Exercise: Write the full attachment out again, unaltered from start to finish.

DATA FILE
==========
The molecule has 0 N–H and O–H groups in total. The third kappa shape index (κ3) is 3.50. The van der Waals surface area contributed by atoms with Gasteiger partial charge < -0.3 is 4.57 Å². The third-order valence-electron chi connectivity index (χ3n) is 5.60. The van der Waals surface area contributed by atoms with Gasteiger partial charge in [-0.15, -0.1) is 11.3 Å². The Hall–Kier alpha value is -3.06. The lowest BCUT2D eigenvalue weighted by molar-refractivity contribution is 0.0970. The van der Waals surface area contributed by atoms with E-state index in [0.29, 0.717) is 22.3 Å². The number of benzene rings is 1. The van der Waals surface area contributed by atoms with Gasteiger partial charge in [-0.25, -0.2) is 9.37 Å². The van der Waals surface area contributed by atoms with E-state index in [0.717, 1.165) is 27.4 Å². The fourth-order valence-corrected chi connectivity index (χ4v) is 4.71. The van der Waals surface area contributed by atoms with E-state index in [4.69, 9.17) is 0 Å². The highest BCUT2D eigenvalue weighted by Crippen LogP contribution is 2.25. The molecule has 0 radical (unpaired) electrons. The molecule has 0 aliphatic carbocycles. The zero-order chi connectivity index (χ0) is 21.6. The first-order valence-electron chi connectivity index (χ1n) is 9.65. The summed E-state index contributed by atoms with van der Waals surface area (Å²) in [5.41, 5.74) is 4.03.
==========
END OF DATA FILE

The molecule has 0 N–H and O–H groups in total. The third kappa shape index (κ3) is 3.50. The van der Waals surface area contributed by atoms with Gasteiger partial charge < -0.3 is 4.57 Å². The third-order valence-electron chi connectivity index (χ3n) is 5.60. The van der Waals surface area contributed by atoms with Gasteiger partial charge in [-0.15, -0.1) is 11.3 Å². The Hall–Kier alpha value is -3.06. The lowest BCUT2D eigenvalue weighted by molar-refractivity contribution is 0.0970. The van der Waals surface area contributed by atoms with E-state index in [0.29, 0.717) is 22.3 Å². The number of benzene rings is 1. The van der Waals surface area contributed by atoms with Gasteiger partial charge in [-0.25, -0.2) is 9.37 Å². The van der Waals surface area contributed by atoms with E-state index in [0.717, 1.165) is 27.4 Å². The fourth-order valence-corrected chi connectivity index (χ4v) is 4.71. The van der Waals surface area contributed by atoms with E-state index in [4.69, 9.17) is 0 Å². The highest BCUT2D eigenvalue weighted by Crippen LogP contribution is 2.25. The molecule has 0 radical (unpaired) electrons. The molecule has 0 aliphatic carbocycles. The zero-order chi connectivity index (χ0) is 21.6. The first-order valence-electron chi connectivity index (χ1n) is 9.65. The summed E-state index contributed by atoms with van der Waals surface area (Å²) in [5.41, 5.74) is 4.03.